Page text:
I was 24 in Memphis on one of my first rotations as a medical student. Finally away from books and learning to learn in a new way. One day I was reading books and listening to lectures. Literally, the next day I had a stethoscope in my hand and I was learning in the four dimensions of human lives. I was disoriented, relieved, scared, truly excited – pounding heart and short, quick breaths. The county hospital in Memphis is called The Med. It is a wild ride to work there. I delivered about 30 babies, scrubbed in operations until ten at night, most nights for 3 months, saw gunshot wounds and stabbings at the surgical ER called the Elvis Presley Memorial Trauma Center – no kidding. On the medicine rotation I met a young man, Matt, who was short of breath.
He had a weird rash, looked pale under the rash, fast heart rate. My professor asked him to walk across the room and we measured the oxygen saturation in his blood before and after. It dropped 15% in 15 feet. Normally you can‘t make it drop that much even if you try. This kid was 19. I admitted him, took a very long history as young medical students usually do and felt the fear in him stronger than I felt his pulse. The year was 1989.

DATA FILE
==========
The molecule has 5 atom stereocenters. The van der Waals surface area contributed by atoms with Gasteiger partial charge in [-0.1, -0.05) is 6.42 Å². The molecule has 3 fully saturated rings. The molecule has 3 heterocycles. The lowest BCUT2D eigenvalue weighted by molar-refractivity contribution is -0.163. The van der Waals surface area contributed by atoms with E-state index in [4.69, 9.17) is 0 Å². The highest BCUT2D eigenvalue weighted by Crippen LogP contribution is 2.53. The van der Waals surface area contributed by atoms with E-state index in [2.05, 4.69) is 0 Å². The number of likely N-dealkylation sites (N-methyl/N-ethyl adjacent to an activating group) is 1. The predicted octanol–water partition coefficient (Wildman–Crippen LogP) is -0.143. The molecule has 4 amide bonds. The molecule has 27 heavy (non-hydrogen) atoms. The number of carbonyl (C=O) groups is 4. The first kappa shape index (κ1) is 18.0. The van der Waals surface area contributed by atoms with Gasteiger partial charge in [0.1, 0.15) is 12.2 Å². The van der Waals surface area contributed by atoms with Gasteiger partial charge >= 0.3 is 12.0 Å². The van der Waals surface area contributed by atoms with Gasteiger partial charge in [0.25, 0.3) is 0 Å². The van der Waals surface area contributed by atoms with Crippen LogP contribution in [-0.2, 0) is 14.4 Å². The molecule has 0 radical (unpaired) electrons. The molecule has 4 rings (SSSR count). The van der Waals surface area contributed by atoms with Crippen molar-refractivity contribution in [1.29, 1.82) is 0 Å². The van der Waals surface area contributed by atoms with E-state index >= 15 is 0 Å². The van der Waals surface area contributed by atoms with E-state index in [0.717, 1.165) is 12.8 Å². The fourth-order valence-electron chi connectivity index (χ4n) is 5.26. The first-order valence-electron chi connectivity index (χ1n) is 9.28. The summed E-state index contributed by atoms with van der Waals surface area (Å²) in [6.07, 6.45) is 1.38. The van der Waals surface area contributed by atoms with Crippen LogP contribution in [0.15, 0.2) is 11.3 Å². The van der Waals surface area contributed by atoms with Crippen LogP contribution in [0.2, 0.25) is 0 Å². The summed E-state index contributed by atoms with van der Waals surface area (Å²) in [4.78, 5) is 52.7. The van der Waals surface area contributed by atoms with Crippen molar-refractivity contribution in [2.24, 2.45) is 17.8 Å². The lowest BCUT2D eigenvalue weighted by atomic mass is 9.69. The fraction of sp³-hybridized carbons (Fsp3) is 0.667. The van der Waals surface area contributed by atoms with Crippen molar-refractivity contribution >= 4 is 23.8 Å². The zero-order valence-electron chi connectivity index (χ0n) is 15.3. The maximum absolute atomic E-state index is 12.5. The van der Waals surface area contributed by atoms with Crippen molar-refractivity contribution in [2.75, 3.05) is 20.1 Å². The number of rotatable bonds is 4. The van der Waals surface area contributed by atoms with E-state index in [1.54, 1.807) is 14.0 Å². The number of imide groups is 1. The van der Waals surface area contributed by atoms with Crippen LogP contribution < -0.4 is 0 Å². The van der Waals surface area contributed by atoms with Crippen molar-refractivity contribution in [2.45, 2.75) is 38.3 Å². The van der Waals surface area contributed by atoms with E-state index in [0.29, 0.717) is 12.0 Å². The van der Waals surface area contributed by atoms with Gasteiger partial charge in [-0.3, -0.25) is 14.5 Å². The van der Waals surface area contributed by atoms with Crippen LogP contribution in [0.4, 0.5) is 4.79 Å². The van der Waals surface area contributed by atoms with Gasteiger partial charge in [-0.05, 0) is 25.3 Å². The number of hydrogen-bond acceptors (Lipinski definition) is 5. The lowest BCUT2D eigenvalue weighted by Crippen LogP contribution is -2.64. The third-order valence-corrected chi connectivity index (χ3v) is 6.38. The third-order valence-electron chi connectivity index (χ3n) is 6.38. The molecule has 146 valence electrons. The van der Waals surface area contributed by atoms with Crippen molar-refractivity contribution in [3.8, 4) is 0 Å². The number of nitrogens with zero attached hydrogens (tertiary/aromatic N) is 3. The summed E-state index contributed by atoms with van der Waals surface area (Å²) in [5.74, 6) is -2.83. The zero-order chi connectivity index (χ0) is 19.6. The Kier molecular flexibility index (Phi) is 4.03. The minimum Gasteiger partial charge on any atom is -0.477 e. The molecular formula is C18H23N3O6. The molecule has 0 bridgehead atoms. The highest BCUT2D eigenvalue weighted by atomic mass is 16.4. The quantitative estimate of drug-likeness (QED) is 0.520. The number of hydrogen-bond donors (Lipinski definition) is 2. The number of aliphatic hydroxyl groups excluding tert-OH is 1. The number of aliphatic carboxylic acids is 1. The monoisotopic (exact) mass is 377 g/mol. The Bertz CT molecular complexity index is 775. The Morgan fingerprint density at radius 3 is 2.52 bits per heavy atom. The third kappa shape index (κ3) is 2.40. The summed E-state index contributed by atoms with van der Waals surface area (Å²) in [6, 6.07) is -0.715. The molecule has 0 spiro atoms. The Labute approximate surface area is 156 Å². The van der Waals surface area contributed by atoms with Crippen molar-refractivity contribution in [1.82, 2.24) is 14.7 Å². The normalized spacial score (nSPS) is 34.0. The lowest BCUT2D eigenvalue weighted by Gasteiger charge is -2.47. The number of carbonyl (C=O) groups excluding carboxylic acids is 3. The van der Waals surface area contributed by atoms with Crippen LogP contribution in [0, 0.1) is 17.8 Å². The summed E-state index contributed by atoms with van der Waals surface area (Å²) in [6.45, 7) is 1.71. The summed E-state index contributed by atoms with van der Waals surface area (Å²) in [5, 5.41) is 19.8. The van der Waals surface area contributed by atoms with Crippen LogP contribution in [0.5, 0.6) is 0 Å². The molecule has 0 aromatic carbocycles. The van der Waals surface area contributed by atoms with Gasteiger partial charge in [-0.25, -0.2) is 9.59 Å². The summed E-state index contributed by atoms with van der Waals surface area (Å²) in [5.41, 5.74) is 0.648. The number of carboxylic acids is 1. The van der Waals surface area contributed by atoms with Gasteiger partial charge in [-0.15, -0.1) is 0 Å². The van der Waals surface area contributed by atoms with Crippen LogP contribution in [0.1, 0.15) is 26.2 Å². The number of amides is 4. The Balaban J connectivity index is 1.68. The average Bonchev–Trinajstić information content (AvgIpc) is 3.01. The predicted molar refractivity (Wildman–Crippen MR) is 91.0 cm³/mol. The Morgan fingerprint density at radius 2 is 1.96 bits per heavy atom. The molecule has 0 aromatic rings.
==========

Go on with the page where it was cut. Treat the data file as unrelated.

HIV changed all our lives around 1983, my senior year in high school. I remember thinking to myself that having sex could kill me. In the 50‘s school children learned that they lived in a world that could destroy itself any time with nuclear weapons. It changed how those kids felt about things like safety. By the 60‘s they were throwing off everything about the government that asked them to agree to that kind of world. HIV was a different kind of instability. Relationships, sex, were now unsafe. Safe sex. There is something in sex that should feel a little unsafe, like looking over the edge of a cliff. HIV made us practical, methodical.
Matt got caught in the undertow of the first set of waves that crashed into our lives with HIV. He, like thousands, millions now, died. He was dead within 3 days. I sat with him and his family while he died. Nothing anyone could do, especially me. He allowed me to sit with him. He was the fist person I saw die. His last breath lingered a little, the room filled with something and then, like a vacuum, it was empty. I cried, mourned. I tell Matt‘s story in gratitude for the courage and wisdom he gave me in his last, sad breaths.